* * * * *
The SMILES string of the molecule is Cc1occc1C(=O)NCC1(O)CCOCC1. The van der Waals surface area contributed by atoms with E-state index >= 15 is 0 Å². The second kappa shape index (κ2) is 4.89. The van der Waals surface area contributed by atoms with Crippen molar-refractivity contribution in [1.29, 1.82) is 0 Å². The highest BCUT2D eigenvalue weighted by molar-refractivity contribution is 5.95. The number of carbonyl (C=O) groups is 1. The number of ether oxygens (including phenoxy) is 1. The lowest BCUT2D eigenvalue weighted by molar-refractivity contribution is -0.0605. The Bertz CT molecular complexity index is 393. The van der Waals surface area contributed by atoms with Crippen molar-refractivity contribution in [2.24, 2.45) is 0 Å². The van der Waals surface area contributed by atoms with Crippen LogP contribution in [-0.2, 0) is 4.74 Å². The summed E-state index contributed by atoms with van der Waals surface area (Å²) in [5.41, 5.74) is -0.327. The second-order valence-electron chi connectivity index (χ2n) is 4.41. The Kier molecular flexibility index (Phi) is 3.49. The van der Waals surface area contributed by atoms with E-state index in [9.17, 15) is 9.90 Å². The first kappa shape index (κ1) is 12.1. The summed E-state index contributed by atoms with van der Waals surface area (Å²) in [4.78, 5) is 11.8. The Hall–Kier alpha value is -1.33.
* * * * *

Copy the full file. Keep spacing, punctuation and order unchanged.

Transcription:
The SMILES string of the molecule is Cc1occc1C(=O)NCC1(O)CCOCC1. The van der Waals surface area contributed by atoms with E-state index >= 15 is 0 Å². The second kappa shape index (κ2) is 4.89. The van der Waals surface area contributed by atoms with Crippen molar-refractivity contribution in [1.29, 1.82) is 0 Å². The highest BCUT2D eigenvalue weighted by molar-refractivity contribution is 5.95. The number of carbonyl (C=O) groups is 1. The number of ether oxygens (including phenoxy) is 1. The lowest BCUT2D eigenvalue weighted by molar-refractivity contribution is -0.0605. The Bertz CT molecular complexity index is 393. The van der Waals surface area contributed by atoms with Crippen molar-refractivity contribution in [2.24, 2.45) is 0 Å². The van der Waals surface area contributed by atoms with Crippen LogP contribution in [-0.2, 0) is 4.74 Å². The summed E-state index contributed by atoms with van der Waals surface area (Å²) in [5.41, 5.74) is -0.327. The second-order valence-electron chi connectivity index (χ2n) is 4.41. The Kier molecular flexibility index (Phi) is 3.49. The van der Waals surface area contributed by atoms with E-state index in [9.17, 15) is 9.90 Å². The first kappa shape index (κ1) is 12.1. The summed E-state index contributed by atoms with van der Waals surface area (Å²) in [4.78, 5) is 11.8. The Hall–Kier alpha value is -1.33.